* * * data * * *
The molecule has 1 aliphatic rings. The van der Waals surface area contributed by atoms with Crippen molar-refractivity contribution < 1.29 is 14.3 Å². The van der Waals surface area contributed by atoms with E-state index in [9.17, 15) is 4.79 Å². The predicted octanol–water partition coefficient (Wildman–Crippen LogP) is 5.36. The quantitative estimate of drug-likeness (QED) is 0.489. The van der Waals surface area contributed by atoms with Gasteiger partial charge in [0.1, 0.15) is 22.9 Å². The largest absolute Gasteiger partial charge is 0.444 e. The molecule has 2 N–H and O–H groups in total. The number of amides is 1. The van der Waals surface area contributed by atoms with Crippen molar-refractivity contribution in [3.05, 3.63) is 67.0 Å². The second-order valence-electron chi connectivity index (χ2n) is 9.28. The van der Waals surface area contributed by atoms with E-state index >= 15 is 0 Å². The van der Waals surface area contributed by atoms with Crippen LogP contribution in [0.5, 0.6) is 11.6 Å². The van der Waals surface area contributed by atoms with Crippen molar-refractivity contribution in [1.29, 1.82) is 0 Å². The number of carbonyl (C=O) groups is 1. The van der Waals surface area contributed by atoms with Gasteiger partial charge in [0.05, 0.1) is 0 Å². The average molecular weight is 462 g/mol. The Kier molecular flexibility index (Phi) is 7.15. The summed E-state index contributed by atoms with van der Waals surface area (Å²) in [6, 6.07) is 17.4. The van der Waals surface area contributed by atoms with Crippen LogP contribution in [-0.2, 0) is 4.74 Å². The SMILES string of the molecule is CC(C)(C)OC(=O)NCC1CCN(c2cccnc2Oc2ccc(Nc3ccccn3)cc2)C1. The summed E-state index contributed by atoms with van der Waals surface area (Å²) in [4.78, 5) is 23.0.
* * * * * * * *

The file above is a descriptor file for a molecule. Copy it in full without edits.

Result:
The molecule has 1 aliphatic rings. The van der Waals surface area contributed by atoms with Crippen molar-refractivity contribution < 1.29 is 14.3 Å². The van der Waals surface area contributed by atoms with E-state index in [9.17, 15) is 4.79 Å². The predicted octanol–water partition coefficient (Wildman–Crippen LogP) is 5.36. The quantitative estimate of drug-likeness (QED) is 0.489. The van der Waals surface area contributed by atoms with Gasteiger partial charge in [0.1, 0.15) is 22.9 Å². The largest absolute Gasteiger partial charge is 0.444 e. The molecule has 2 N–H and O–H groups in total. The number of amides is 1. The van der Waals surface area contributed by atoms with Crippen molar-refractivity contribution in [3.05, 3.63) is 67.0 Å². The second-order valence-electron chi connectivity index (χ2n) is 9.28. The van der Waals surface area contributed by atoms with E-state index >= 15 is 0 Å². The van der Waals surface area contributed by atoms with Crippen LogP contribution in [0.5, 0.6) is 11.6 Å². The van der Waals surface area contributed by atoms with Crippen molar-refractivity contribution in [1.29, 1.82) is 0 Å². The number of carbonyl (C=O) groups is 1. The van der Waals surface area contributed by atoms with Gasteiger partial charge in [0.05, 0.1) is 0 Å². The average molecular weight is 462 g/mol. The Kier molecular flexibility index (Phi) is 7.15. The summed E-state index contributed by atoms with van der Waals surface area (Å²) in [6, 6.07) is 17.4. The van der Waals surface area contributed by atoms with Crippen LogP contribution in [-0.2, 0) is 4.74 Å². The SMILES string of the molecule is CC(C)(C)OC(=O)NCC1CCN(c2cccnc2Oc2ccc(Nc3ccccn3)cc2)C1. The summed E-state index contributed by atoms with van der Waals surface area (Å²) in [4.78, 5) is 23.0.